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"That's what Spielberg did. He walked across the floor with his arm around my shoulders, and the whole industry saw that"  -Jack Thompson on almost getting the role of Oscar Schindler
 The World of Film in Australia - on the Internet Updated Tuesday July 28, 2020 

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It's the 10th century; the beginning of the Middle Ages. Ahmed Ibn Fahdlan (Antonio Banderas) a Muslim diplomat-cum-poet, has been banished from his homeland after dallying indiscreetly with the wrong woman. One day he happens upon a motley group of sword-wielding Nordic neanderthals who are about to set sail to the aid of a small kingdom being terrorised by a tribe of head-hunting barbarians. Bowing to pressure from both his wizened chaperone Melchisideck (Omar Sharif) and the warriors themselves, Ibn reluctantly agrees to become the rescue mission's thirteenth member. In the end, with the marauders vanquished and the Norsemen all but decimated, Ibn emerges from the carnage ready to wear the mantle of the warrior he never thought he would or could be.

"Though you won't find The Thirteenth Warrior listed on any critic's top ten list or alongside "date movie" titles, as far as medieval action adventure epics are concerned, they don't come more proficient than this one. And while one must concede that the film owes its existence to the considerable power an author of Michael Crichton's stature is capable of wielding (the film is based on his obscure 1976 novel, Eaters Of The Dead, and he is one of the producers), it also proves that in the hands of a talented action craftsman - in this case, John (Die Hard) McTiernan - even the hoariest cliche is ripe for reinvention. By dint of its subject matter, blood and gore may well be the film's prime leitmotifs, but McTiernan's calculated mayhem aspires to grander dimensions. By focusing on the grim efficiency the thirteen fearless warriors bring to their mission, the film emerges as a surprisingly evocative paean to what we (as young boys) once perceived to be the essential portrait of a larger than life, bona fide hero. In Kurosawa's classic it was Mifune's tragic samurai; here it's Vladimir Kulich's Buliwyf. Despite solid work from Banderas and several other unfamiliar but well-chosen faces, it is Kulich's haunting performance which makes The Thirteenth Warrior a real Saturday afternoon popcorn treat."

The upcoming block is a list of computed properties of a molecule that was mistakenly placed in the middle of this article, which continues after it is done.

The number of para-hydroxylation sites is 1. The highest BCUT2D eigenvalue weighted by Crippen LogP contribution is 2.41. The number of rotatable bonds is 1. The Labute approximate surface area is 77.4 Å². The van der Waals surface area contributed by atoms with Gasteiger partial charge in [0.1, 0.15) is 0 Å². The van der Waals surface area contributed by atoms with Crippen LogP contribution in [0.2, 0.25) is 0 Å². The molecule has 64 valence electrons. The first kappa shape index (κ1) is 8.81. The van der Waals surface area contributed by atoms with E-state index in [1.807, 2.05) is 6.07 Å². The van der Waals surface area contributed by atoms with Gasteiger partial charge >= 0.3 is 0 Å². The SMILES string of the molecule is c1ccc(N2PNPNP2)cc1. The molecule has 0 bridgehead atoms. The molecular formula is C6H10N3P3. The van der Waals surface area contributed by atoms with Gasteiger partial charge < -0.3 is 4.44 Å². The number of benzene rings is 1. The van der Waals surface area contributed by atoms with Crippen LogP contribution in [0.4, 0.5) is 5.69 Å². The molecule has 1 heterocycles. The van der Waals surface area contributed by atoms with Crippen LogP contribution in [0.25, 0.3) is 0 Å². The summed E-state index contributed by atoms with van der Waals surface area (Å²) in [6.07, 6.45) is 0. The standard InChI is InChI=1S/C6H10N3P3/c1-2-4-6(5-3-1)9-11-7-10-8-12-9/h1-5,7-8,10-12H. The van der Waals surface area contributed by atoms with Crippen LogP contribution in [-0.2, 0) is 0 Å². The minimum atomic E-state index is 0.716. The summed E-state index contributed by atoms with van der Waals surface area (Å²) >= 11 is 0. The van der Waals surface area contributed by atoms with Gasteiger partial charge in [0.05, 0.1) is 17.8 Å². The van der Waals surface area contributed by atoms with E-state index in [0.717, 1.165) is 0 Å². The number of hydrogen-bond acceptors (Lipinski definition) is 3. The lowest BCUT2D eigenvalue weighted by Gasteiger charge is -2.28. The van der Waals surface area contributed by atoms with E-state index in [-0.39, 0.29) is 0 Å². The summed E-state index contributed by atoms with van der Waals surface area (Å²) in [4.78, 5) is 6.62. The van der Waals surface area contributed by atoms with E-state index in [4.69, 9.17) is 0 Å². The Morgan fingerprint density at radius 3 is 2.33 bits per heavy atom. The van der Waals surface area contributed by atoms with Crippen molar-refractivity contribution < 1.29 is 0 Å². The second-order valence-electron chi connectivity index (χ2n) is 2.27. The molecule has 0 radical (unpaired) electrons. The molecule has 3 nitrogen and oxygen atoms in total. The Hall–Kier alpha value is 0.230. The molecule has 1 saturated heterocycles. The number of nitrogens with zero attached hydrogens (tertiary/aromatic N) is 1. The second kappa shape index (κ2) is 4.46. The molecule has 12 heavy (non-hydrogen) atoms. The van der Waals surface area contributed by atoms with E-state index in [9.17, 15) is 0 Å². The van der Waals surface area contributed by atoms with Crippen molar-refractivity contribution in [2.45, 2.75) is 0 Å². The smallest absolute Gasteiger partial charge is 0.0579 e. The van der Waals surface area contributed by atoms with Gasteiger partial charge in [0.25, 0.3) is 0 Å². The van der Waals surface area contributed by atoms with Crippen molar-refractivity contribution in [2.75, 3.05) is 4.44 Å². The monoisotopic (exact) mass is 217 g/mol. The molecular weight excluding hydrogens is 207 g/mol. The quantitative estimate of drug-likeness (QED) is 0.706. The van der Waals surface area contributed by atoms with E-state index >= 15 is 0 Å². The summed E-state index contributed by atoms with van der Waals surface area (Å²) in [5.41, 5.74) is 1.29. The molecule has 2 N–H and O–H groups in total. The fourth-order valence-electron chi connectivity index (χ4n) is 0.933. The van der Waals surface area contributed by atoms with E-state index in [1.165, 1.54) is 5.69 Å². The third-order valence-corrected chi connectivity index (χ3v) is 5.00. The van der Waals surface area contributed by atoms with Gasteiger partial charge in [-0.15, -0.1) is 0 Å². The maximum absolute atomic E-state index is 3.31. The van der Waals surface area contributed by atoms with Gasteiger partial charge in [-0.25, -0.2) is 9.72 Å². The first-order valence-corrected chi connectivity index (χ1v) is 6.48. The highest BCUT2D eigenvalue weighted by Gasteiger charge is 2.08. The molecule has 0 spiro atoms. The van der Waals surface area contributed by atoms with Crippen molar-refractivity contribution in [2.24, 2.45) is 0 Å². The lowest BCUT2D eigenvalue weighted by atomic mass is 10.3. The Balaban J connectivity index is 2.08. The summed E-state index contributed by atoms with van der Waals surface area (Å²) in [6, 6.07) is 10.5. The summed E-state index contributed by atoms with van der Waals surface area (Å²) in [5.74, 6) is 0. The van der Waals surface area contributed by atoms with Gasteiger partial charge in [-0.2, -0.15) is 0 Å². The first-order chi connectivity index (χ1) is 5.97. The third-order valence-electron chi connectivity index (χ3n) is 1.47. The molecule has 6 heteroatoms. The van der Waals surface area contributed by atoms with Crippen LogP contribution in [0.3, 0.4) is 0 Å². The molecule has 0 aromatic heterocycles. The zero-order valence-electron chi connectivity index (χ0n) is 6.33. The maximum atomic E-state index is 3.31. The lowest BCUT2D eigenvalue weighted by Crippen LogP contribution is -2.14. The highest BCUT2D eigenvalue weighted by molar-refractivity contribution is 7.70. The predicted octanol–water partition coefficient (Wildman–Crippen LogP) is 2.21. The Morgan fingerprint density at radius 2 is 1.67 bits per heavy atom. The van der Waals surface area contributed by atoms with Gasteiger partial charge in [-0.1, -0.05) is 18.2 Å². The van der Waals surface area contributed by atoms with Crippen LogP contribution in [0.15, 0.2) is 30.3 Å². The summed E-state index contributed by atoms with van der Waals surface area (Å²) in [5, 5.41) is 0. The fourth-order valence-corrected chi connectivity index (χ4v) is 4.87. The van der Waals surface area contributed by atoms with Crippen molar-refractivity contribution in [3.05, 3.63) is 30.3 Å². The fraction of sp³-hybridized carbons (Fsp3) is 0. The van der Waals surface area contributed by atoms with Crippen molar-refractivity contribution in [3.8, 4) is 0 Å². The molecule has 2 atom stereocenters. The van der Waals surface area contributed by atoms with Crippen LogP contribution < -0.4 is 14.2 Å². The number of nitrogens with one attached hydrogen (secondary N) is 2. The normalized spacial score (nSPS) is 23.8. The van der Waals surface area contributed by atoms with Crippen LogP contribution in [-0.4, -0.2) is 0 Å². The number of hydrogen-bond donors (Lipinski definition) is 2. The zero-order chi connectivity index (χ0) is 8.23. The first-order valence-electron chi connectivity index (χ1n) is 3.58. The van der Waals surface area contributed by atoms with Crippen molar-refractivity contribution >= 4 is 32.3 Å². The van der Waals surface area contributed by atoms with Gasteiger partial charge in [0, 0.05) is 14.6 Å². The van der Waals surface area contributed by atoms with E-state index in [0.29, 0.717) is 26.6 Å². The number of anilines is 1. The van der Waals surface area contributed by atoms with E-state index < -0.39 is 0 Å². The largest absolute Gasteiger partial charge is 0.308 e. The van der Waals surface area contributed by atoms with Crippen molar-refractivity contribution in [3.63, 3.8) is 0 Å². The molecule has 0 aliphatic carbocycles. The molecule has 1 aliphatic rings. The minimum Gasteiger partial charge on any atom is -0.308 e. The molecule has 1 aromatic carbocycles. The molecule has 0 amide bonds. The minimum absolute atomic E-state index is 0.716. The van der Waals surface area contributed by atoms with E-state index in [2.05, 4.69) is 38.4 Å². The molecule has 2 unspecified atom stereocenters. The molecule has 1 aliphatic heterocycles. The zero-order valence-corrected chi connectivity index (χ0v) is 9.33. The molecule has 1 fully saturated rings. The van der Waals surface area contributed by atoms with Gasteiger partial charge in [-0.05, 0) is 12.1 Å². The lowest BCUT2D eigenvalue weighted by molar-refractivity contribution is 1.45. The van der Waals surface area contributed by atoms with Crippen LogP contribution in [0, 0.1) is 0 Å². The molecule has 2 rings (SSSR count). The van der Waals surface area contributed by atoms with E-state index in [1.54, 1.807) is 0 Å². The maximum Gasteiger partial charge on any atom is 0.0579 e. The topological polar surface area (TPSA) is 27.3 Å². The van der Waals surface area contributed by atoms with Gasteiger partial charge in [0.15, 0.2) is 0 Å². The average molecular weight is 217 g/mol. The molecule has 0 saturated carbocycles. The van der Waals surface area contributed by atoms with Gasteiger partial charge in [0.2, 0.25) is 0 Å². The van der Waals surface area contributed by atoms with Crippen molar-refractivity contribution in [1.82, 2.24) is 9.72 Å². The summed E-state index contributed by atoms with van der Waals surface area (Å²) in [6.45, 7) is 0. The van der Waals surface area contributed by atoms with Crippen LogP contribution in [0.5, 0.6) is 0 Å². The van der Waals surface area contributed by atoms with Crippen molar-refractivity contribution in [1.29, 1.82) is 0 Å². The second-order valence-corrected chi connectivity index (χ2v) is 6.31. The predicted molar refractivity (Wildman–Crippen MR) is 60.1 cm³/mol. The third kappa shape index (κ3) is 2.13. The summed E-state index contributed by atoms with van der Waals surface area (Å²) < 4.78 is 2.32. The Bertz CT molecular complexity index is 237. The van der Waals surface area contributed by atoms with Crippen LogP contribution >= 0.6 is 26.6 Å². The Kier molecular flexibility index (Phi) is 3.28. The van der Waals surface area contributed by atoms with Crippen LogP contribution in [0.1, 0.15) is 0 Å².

Leo Cameron